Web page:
The discovery by scientists at UCSF is reported today in the December 22 issue of the journal Neuron and is featured on the journal's cover.
Memory formation is thought to involve a strengthening of the communication between neurons in the part of the brain known as the hippocampus. Researchers know that this increased communication results from a surge in the number of receptors on one neuron that is available to bind to the neurotransmitter glutamate released from another neuron. The two neurons meet at a synapse.
But how and from where the brain gains fresh supplies of these crucial receptors has remained unclear. Known as AMPA receptors, they are essential for the rapid connections made between nerves during learning.
The scientists sought to answer this question by studying the basal trafficking of receptors -- the normal process by which receptors are replaced from fresh stores that are synthesized and located inside the cell. Focusing on live neurons cultured from rats, they discovered clear evidence to dispel the prevailing view that receptors at the synapse are constantly being replaced by stores inside the cell. Rather, the scientists found that the synaptic receptors are relatively stable, lasting about 16 hours before they are replaced.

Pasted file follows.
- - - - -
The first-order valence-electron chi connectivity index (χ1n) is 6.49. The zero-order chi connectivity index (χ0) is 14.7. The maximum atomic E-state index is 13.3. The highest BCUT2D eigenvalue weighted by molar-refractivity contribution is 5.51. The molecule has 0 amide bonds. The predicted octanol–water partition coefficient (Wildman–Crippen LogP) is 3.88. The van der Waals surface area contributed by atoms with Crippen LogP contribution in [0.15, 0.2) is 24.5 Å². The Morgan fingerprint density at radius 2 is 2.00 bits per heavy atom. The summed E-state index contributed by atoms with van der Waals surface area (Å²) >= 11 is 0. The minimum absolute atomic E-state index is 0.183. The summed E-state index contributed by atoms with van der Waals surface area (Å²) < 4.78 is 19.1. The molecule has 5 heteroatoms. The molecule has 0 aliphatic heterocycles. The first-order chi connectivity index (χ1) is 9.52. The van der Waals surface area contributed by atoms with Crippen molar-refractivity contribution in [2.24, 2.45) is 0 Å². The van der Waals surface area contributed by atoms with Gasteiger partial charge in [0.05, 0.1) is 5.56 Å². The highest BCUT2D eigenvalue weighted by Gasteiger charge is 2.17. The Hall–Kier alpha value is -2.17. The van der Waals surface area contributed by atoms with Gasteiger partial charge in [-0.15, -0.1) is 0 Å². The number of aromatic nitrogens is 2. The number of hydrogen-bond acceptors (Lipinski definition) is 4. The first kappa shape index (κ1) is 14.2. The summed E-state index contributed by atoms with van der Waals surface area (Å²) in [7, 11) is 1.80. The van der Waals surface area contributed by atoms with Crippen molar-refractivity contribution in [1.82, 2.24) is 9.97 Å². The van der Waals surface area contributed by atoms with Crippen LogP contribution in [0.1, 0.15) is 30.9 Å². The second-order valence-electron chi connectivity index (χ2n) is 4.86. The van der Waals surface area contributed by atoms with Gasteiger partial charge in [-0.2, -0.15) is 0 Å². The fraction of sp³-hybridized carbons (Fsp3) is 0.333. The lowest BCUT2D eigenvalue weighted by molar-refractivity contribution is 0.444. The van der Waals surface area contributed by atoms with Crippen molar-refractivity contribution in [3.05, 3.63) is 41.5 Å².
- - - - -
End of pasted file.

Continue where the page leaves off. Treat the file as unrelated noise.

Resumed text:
The study also supports an unsuspected route by which new receptors make their way to the synapse: Fresh AMPA receptors appear to be placed on the cell surface at the cell body and then migrate along the arms or dendrites of the cell to synapses, rather than moving within the cell to the synapse as had been thought.
The scientists suspect the trafficking process their research revealed also occurs during learning and memory formation, but at a much faster rate. The study may provide insight into how to treat memory disorders, said Pam England, PhD,
Contact: Wallace Ravven
University of California - San Francisco